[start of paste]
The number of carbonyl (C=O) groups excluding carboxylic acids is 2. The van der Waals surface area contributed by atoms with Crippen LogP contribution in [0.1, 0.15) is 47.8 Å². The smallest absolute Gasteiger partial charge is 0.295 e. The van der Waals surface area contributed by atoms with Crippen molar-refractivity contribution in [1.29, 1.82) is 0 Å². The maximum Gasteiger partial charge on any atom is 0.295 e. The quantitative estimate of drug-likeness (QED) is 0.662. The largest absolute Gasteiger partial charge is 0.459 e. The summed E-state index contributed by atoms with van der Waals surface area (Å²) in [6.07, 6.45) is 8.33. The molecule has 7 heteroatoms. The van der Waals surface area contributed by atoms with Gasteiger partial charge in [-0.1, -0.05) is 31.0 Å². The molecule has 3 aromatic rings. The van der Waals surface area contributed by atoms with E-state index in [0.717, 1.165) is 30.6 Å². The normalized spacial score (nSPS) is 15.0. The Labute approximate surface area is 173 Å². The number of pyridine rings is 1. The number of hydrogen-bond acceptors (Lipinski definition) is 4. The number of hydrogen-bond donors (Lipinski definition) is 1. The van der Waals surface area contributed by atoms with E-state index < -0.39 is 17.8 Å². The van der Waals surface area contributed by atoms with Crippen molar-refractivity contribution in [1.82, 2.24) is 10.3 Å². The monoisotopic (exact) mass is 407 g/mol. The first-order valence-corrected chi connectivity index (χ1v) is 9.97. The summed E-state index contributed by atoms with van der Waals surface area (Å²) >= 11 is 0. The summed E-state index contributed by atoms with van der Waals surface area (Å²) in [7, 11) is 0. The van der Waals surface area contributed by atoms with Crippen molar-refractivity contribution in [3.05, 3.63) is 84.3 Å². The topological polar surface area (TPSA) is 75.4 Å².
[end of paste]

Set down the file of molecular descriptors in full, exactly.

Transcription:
The number of carbonyl (C=O) groups excluding carboxylic acids is 2. The van der Waals surface area contributed by atoms with Crippen LogP contribution in [0.1, 0.15) is 47.8 Å². The smallest absolute Gasteiger partial charge is 0.295 e. The van der Waals surface area contributed by atoms with Crippen molar-refractivity contribution in [1.29, 1.82) is 0 Å². The maximum Gasteiger partial charge on any atom is 0.295 e. The quantitative estimate of drug-likeness (QED) is 0.662. The largest absolute Gasteiger partial charge is 0.459 e. The summed E-state index contributed by atoms with van der Waals surface area (Å²) in [6.07, 6.45) is 8.33. The molecule has 7 heteroatoms. The van der Waals surface area contributed by atoms with Gasteiger partial charge in [-0.1, -0.05) is 31.0 Å². The molecule has 3 aromatic rings. The van der Waals surface area contributed by atoms with E-state index in [0.717, 1.165) is 30.6 Å². The normalized spacial score (nSPS) is 15.0. The Labute approximate surface area is 173 Å². The number of pyridine rings is 1. The number of hydrogen-bond acceptors (Lipinski definition) is 4. The number of hydrogen-bond donors (Lipinski definition) is 1. The van der Waals surface area contributed by atoms with E-state index < -0.39 is 17.8 Å². The van der Waals surface area contributed by atoms with Crippen molar-refractivity contribution in [1.82, 2.24) is 10.3 Å². The monoisotopic (exact) mass is 407 g/mol. The first-order valence-corrected chi connectivity index (χ1v) is 9.97. The summed E-state index contributed by atoms with van der Waals surface area (Å²) >= 11 is 0. The summed E-state index contributed by atoms with van der Waals surface area (Å²) in [7, 11) is 0. The van der Waals surface area contributed by atoms with Crippen molar-refractivity contribution in [3.05, 3.63) is 84.3 Å². The topological polar surface area (TPSA) is 75.4 Å².